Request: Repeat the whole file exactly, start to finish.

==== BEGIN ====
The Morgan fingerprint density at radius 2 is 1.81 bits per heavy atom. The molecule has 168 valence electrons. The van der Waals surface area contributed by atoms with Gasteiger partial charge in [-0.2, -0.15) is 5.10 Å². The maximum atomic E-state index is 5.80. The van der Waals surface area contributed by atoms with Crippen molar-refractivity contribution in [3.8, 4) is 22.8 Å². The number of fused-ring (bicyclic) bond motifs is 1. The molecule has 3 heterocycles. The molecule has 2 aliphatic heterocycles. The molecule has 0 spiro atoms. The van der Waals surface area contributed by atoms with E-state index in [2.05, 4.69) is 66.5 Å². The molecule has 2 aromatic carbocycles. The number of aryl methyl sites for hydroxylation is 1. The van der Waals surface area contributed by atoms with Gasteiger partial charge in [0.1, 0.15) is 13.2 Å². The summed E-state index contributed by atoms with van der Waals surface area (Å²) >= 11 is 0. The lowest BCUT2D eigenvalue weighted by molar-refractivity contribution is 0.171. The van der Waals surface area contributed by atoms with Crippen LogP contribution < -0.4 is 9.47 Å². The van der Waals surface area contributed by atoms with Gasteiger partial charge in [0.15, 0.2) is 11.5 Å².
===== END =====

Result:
The Morgan fingerprint density at radius 2 is 1.81 bits per heavy atom. The molecule has 168 valence electrons. The van der Waals surface area contributed by atoms with Gasteiger partial charge in [-0.2, -0.15) is 5.10 Å². The maximum atomic E-state index is 5.80. The van der Waals surface area contributed by atoms with Crippen molar-refractivity contribution in [3.8, 4) is 22.8 Å². The number of fused-ring (bicyclic) bond motifs is 1. The molecule has 3 heterocycles. The molecule has 2 aliphatic heterocycles. The molecule has 0 spiro atoms. The van der Waals surface area contributed by atoms with E-state index in [2.05, 4.69) is 66.5 Å². The molecule has 2 aromatic carbocycles. The number of aryl methyl sites for hydroxylation is 1. The van der Waals surface area contributed by atoms with Gasteiger partial charge in [0.1, 0.15) is 13.2 Å². The summed E-state index contributed by atoms with van der Waals surface area (Å²) >= 11 is 0. The lowest BCUT2D eigenvalue weighted by molar-refractivity contribution is 0.171. The van der Waals surface area contributed by atoms with Crippen LogP contribution < -0.4 is 9.47 Å². The van der Waals surface area contributed by atoms with Gasteiger partial charge in [0.15, 0.2) is 11.5 Å².